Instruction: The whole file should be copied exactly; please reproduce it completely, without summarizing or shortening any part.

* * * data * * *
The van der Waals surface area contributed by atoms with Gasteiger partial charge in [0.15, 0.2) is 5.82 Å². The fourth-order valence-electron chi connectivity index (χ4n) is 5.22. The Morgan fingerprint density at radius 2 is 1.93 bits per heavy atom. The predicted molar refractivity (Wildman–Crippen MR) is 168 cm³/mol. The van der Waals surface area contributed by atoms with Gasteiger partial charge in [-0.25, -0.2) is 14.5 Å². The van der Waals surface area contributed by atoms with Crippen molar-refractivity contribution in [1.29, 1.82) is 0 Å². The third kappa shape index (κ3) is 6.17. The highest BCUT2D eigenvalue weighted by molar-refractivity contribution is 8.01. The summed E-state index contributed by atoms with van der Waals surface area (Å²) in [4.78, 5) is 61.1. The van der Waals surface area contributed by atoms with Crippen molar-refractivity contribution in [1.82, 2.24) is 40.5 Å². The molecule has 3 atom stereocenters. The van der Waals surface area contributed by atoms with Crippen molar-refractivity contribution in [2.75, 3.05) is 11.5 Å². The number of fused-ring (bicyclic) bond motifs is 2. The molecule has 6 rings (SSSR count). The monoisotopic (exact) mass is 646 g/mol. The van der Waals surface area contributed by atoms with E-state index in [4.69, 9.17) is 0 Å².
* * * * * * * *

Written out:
The van der Waals surface area contributed by atoms with Gasteiger partial charge in [0.15, 0.2) is 5.82 Å². The fourth-order valence-electron chi connectivity index (χ4n) is 5.22. The Morgan fingerprint density at radius 2 is 1.93 bits per heavy atom. The predicted molar refractivity (Wildman–Crippen MR) is 168 cm³/mol. The van der Waals surface area contributed by atoms with Gasteiger partial charge in [-0.25, -0.2) is 14.5 Å². The van der Waals surface area contributed by atoms with Crippen molar-refractivity contribution in [1.29, 1.82) is 0 Å². The third kappa shape index (κ3) is 6.17. The highest BCUT2D eigenvalue weighted by molar-refractivity contribution is 8.01. The summed E-state index contributed by atoms with van der Waals surface area (Å²) in [4.78, 5) is 61.1. The van der Waals surface area contributed by atoms with Crippen molar-refractivity contribution in [1.82, 2.24) is 40.5 Å². The molecule has 3 atom stereocenters. The van der Waals surface area contributed by atoms with Crippen molar-refractivity contribution in [2.75, 3.05) is 11.5 Å². The number of fused-ring (bicyclic) bond motifs is 2. The molecule has 6 rings (SSSR count). The monoisotopic (exact) mass is 646 g/mol. The van der Waals surface area contributed by atoms with E-state index in [4.69, 9.17) is 0 Å².